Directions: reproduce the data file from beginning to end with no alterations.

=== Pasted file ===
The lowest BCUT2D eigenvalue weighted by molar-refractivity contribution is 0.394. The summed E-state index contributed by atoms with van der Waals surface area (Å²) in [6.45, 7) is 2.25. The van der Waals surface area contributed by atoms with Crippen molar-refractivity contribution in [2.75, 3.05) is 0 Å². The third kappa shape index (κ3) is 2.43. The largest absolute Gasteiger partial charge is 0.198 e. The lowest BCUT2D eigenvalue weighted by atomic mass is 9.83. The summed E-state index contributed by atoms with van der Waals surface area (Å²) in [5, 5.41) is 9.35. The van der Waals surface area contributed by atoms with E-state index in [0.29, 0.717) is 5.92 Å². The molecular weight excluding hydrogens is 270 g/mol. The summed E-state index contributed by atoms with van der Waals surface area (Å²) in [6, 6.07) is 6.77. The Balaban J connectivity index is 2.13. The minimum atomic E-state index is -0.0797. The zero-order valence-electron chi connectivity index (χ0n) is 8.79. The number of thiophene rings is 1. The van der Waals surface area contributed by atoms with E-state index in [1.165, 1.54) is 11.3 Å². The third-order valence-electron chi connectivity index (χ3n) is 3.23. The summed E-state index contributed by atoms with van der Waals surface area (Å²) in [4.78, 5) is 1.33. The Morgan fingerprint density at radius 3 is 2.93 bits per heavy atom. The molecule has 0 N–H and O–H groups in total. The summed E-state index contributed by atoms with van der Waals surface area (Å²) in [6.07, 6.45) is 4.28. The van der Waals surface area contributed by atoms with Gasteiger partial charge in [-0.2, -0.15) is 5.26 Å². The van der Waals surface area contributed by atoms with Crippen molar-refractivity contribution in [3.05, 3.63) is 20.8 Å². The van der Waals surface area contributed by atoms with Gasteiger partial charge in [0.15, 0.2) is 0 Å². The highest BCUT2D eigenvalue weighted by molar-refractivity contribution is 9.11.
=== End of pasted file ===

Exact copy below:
The lowest BCUT2D eigenvalue weighted by molar-refractivity contribution is 0.394. The summed E-state index contributed by atoms with van der Waals surface area (Å²) in [6.45, 7) is 2.25. The van der Waals surface area contributed by atoms with Crippen molar-refractivity contribution in [2.75, 3.05) is 0 Å². The third kappa shape index (κ3) is 2.43. The largest absolute Gasteiger partial charge is 0.198 e. The lowest BCUT2D eigenvalue weighted by atomic mass is 9.83. The summed E-state index contributed by atoms with van der Waals surface area (Å²) in [5, 5.41) is 9.35. The van der Waals surface area contributed by atoms with E-state index in [0.29, 0.717) is 5.92 Å². The molecular weight excluding hydrogens is 270 g/mol. The summed E-state index contributed by atoms with van der Waals surface area (Å²) in [6, 6.07) is 6.77. The Balaban J connectivity index is 2.13. The minimum atomic E-state index is -0.0797. The zero-order valence-electron chi connectivity index (χ0n) is 8.79. The number of thiophene rings is 1. The van der Waals surface area contributed by atoms with E-state index in [1.165, 1.54) is 11.3 Å². The third-order valence-electron chi connectivity index (χ3n) is 3.23. The summed E-state index contributed by atoms with van der Waals surface area (Å²) in [4.78, 5) is 1.33. The Morgan fingerprint density at radius 3 is 2.93 bits per heavy atom. The molecule has 0 N–H and O–H groups in total. The summed E-state index contributed by atoms with van der Waals surface area (Å²) in [6.07, 6.45) is 4.28. The van der Waals surface area contributed by atoms with Gasteiger partial charge in [-0.2, -0.15) is 5.26 Å². The van der Waals surface area contributed by atoms with Crippen molar-refractivity contribution in [3.05, 3.63) is 20.8 Å². The van der Waals surface area contributed by atoms with Gasteiger partial charge in [0.15, 0.2) is 0 Å². The highest BCUT2D eigenvalue weighted by molar-refractivity contribution is 9.11.